Big Brother Won't Put Russian House in Order

A year ago I moved into a new apartment in a new building in a new neighborhood of Moscow, and was recently nearly robbed. All my neighbors had strong steel doors installed, and I was the only one left with a door that the builders had put in -- a wooden door with a single lock. Besides books, there is nothing of value in my apartment. In the middle of a Sunday afternoon, there was a ring at the door. I didn't open it. There had just been proselytizers from the Jehovah's Witnesses who had proposed their religious literature. I turned them down. The doorbell rang again. Those stubborn missionaries again, I thought to myself. But they turned out to be robbers who were checking whether people were at home. I then heard the door creak and something fall on the floor. My wife ran into the entrance hall and saw that the door had been pried open and someone's running shoe was thrust through the crack. "Tolya," she screamed out at me, "we're being robbed." I ran to the corridor and heard only footsteps racing down the stairs. The peepholes on all the neighbors' doors had been covered over with paper, so that no one would see the apartment thieves by chance. Professionals!

The next day we had a thick steel door with three locks and bolts installed, as everyone else had done. The only way to get through such a door is to blow it up. The young skilled workman told me that we were lucky. He installs one steel door per day in our region and calculated that seven out of 10 orders are made by people who have already been robbed, and only three put the door up just in case.

But why am I recounting this incident?

Because it has already been a year since we, the dwellers of a 17-story apartment building on the Moscow River, in the Maryinsky Park region of the city, have been unable to install a simple door with an intercom in the common entrance of the building. What a row has been made over it. How many accusations and counteraccusations were exchanged. We have already held three tenants meetings, during which we debated putting in a door and how much it would cost. We argued, held separate meetings and cursed each other. And all to no end. The front door is still unlocked; homeless men sleep on the stairs; and hooligans set little fires in the elevator. This is all because half the tenants consider that the ill-fated door should be installed by the local municipal authorities, which is to say the state, and for free, of course.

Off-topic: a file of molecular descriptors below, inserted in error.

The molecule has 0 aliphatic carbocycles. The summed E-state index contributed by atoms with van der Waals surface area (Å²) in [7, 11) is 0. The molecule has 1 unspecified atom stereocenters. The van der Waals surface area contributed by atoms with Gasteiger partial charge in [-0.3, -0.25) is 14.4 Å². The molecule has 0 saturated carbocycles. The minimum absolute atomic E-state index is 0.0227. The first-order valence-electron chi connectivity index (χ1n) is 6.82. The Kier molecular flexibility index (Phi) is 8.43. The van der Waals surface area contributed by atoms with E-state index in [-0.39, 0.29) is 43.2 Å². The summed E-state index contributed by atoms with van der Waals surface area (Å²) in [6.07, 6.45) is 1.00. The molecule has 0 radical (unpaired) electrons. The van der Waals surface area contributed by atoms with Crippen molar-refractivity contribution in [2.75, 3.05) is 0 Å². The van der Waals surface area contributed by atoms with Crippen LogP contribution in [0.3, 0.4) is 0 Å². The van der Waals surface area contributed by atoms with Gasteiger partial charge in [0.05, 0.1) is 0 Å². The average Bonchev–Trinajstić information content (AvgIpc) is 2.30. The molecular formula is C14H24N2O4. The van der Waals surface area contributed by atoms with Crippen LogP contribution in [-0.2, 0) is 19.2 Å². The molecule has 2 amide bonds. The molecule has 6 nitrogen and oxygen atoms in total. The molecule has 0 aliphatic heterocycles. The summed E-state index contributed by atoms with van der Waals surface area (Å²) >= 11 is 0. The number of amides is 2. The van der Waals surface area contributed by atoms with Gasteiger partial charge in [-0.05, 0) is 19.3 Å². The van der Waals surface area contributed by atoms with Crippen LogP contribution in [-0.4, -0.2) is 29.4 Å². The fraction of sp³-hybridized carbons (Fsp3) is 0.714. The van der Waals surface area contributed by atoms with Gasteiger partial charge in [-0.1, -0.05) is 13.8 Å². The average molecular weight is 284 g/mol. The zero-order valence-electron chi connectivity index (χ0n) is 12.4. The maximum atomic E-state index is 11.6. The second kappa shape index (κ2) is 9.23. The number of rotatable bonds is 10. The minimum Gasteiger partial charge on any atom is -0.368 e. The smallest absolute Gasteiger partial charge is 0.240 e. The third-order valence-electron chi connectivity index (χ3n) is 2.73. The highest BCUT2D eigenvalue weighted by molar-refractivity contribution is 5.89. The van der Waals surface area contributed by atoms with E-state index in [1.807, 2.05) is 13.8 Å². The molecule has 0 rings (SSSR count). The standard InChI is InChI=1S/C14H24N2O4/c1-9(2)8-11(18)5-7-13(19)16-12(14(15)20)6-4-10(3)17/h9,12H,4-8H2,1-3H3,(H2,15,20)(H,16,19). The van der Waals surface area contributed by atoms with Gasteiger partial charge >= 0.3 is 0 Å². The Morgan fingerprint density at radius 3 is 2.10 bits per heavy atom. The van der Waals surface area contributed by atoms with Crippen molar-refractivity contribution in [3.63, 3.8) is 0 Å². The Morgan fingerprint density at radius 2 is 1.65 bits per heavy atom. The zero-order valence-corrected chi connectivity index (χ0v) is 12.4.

It has been almost a decade since the collapse of socialism, but we Russians have not yet become accustomed to independent life. We are chronically unable to live without the state's tutelage even in the smallest and most personal circumstances, such as installing a door in the entrance. We are still hoping that Big Brother will take care of us.

We are not used to living by our own wits and efforts. We are estranged from one another, and have yet to gain a true sense of solidarity.

Take the recent scandal in Germany over transporting radioactive waste for storage by train. The entire country protested and worried about the effects on the environment. Tens of thousands of Germans picketed and disrupted the train by lying on the rails. The press and television condemned the government. The train was able to pass through the forbidden zone of Lower Saxony only at night.